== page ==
One major drag of buy and hold is to sell too early! 2 factors speak against ever selling: (1) compounding through growth within a moat and (2) payment of the tax liability after selling. If a great company has not reached its growth limit than the company can compound its excess capital for further growth. If growth limits are reached the great business can return large amounts of capital to its shareholder. If you have to pay a profit tax because you sold a great business at a profit, the money you received less tax will buy you less of the same great business. Thus selling a great business because the stock price went up by 50% is stupid. A sell is only rational if (3) the stock price > intrinsic value + tax on profits or another opportunity can deploy the capital at an higher rate.

I should tattoo the above paragraph on my arm! I brought Berkshire in 2011 at 56€ per share and sold it at 86€ in 2013 making 29.8% p. a. over the holding period. I sold because Berkshire was above 1.4 P/B. At that time I had enough excess capital for new opportunities. I could have left the capital deployed and let it compound by (expected) 15-20% p. a. I knew Berkshire is a great business, so why did I sold? Berkshires fair value is about 1.3-1.5 P/B and I thought 1.4 P/B is fair value, so I sold. I missed the point (3), that for a quality business the price has to be largely over priced before it is rational to sell. A sell at fair or even slightly over valued price will cause taxes on profits while the business is still compounding capital. So the business is likely to out-grow its slight over priced stock, while you have to pay the taxes after the selling. Not a very clever decision I made. 1 Berkshire share brought at 56 € in 2011 would be 131 € in 2015 which would have compounded at 29% p. a. versus 20% of my overall portfolio.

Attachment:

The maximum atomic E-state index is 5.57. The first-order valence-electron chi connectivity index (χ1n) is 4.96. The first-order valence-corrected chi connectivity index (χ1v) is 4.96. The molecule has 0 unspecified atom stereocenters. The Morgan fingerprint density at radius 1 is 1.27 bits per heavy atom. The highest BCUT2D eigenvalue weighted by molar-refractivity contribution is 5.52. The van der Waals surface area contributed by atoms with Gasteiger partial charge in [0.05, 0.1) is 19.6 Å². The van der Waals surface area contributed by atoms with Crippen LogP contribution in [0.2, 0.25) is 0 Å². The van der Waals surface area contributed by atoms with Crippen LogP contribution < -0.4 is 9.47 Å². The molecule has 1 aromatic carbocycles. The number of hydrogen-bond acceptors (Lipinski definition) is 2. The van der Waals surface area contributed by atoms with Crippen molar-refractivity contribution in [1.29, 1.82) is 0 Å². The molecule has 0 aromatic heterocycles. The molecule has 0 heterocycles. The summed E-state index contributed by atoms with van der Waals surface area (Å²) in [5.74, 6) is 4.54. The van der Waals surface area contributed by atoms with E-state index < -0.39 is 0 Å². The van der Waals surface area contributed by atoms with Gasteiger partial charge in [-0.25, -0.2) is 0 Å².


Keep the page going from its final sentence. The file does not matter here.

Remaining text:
Vice versa if the business is a mediocre one, selling at fair value, even slightly under valued is absolutely rational! You have to pay the taxes after selling too, but the mediocre business will not out-grow its fair price, so you do not miss the growth there. As I sold Rhoen Klinikum at fair value it was the right choice. Brought at 15€ per share in 2012 its priced at 22.6€  in 2015 which would have compounded at 18% p. a. Because I sold it in 2014 at 23.5€, I could compound the investment at 34.9% p. a.



Current Holdings Weight Avg BuyPrice Buy Date Current Date Avg Days Market Price Abs Perf Weight Perf Perf p. a.
Sold Date Avg Days SoldPrice Sold AbsPerf Sold WeightPerf Sold Perf p. a.
870450 [1]
20.00% 12.10 € 2014-03-01 2015-02-09 348 10.99 € -9.18% 18.16% -9.60%

MICROSOFT DL-,00000625
10.00% 22.33 € 2013-04-18 2015-02-09 665 37.40 € 67.48% 16.75% 32.72%

10.00% 45.90 € 2012-05-16 2015-02-09 1002 67.89 € 47.89% 14.79% 15.32%

10.00% 24.64 € 2013-07-26 2015-02-09 566 37.79 € 53.37% 15.34% 31.76%

REPLY S.P.A. EO 0,52
10.00% 25.70 € 2013-02-18 2015-02-09 724 67.69 € 163.33% 26.33% 62.93%

10.00% 15.09 € 2014-11-17 2015-02-09 87 14.67 € -2.77% 9.72% -11.11%

Cash 30.00%



131.10% 120.34%

Closed Holdings

BERKSH. H.B NEW DL-,00333 9.63% 56.10 € 2011-11-04 2015-02-09 1193 131.16 € 133.80% 22.51% 29.67%
2013-06-26 600 86.19 € 53.64% 14.80% 29.85%
RHOEN-KLINIKUM O.N. 10.00% 15.11 € 2012-09-05 2015-02-09 887 22.60 € 49.57% 14.96% 18.02%
2014-02-24 537 23.49 € 55.46% 15.55% 34.97%


37.47% 123.85%

30.34% 132.41%